WOW, I didn't realize how many people really read my ramblings and rants. The comments were amazing and I only published a few. The support is equally as outstanding.
To those who took the time to leave a comment please know I am behind you rooting and pushing you all the way to success.
My biggest downfall was going into debt with bank loans, who would have thought those folks would have wanted their money back.... the fact that the bank would not restructure the loan was a bit unacceptable to me to put it mildly. Especially considering the fact that the bank CEO was in on meetings with our Prez discussing how to "help" small businesses. Downfall #2.... high rent in a very old drafty house which meant high utility bills. Despite what the SBA says in their mission statement and the reams of paperwork I had to complete in regards to working with "my" technical advisor... my TA was never available to help me along the way and help me navigate and negotiate in some of these areas.
Thursday, January 21, 2010
Sunday, January 10, 2010
The problem is the community mindset; "walmart charges less for a better quality item, they will make my life wonderful and worth living again." Of course the big box stores can afford TV commercials to brainwash the public that they have their best interest at heart, we are all in this together b***s***. They don't tell you how much of the money you spend in their big box stores goes off into another community probably in another state, they don't tell you that your hard earned money will give their CEO another million dollar raise, they don't tell you that they are getting tax subsidies in your community (they don't pay taxes on their property) and will move on to another area when it comes time for them to start paying their taxes.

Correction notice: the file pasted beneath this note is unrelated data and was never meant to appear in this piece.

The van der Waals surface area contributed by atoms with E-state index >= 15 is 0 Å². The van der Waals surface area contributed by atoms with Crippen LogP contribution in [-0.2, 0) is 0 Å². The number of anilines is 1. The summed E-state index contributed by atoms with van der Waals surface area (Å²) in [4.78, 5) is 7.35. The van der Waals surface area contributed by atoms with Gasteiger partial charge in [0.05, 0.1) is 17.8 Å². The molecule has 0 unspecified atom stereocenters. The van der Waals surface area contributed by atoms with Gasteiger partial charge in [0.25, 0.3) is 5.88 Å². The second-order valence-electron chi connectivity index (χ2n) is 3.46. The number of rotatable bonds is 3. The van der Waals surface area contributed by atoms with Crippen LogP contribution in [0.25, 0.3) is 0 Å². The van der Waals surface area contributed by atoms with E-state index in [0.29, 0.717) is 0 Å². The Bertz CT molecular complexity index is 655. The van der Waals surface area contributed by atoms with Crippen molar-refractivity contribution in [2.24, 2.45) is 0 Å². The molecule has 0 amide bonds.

My little shop can't afford television ads to let the community know that we, the owner's are struggling just like they are and will do anything in our power to provide them with a high quality item on whatever terms they can afford. When we make a purchase on inventory we buy from other American small businesses and try to buy from local businesses when possible. Several of my wholesaler's are in Johnson County.
I won't get into how my city, Lenexa, Kansas has one set of signage rules for businesses in my area and another set of rules for the rest of the city which boils down to I cannot have a sign on my shop that can be seen from the street. Or the fact that they have allowed the Lenexa Parks and Rec. to raise the facility rental rates at the community center which makes it impossible for the antique show promoter to have his antique show across the tracks from my shop (this show has been held for over 20 yrs.), I am sure it will also impact in a very negative way the other smaller shows that are held there year round which bring business into my shop. I think the city has cut its own balls off in spite of itself, they don't see the revenue that these shows bring into the community... but that is not the point of this post. We all know how I feel about this stinking city.
What can YOU do? Have you asked yourself what YOU can do about the current state of the economy? YOU are helpless, YOU can play a major role in the recovery of YOUR community. You might even save a small independent business or two while you're at it.
Pick 3. Spend 50. Save your local economy. . . . . .
(1) Pick 3 independently owned local businesses to actively support through purchases. Those transactions are what keep small business IN business, after all;
(2) If half the employed U.S. population spent just $50 each month with independently owned local businesses, more than $42.6 billion would be generated annually. Imagine what would be possible if 3/4 of the population did that;
(3) For every $100 spent in independently owned local businesses, $68 returns to the local economy, as opposed to only $43 from purchases made in chains, big boxes, and franchises. Purchases made online bring nothing home. . . . . .
The 3/50 Project is all about positive momentum, building consumer loyalty to independent, locally owned businesses through plain talk and voiced appreciation while simultaneously building their local economies. . . .
YOU can make a community-changing decision the next time you pop out to do a little shopping. Drive or walk right past the big box stores and seek out a locally owned small business. You might be very surprised at the prices you find as well as the quality of wares they have for sale.
In the end we will all benefit.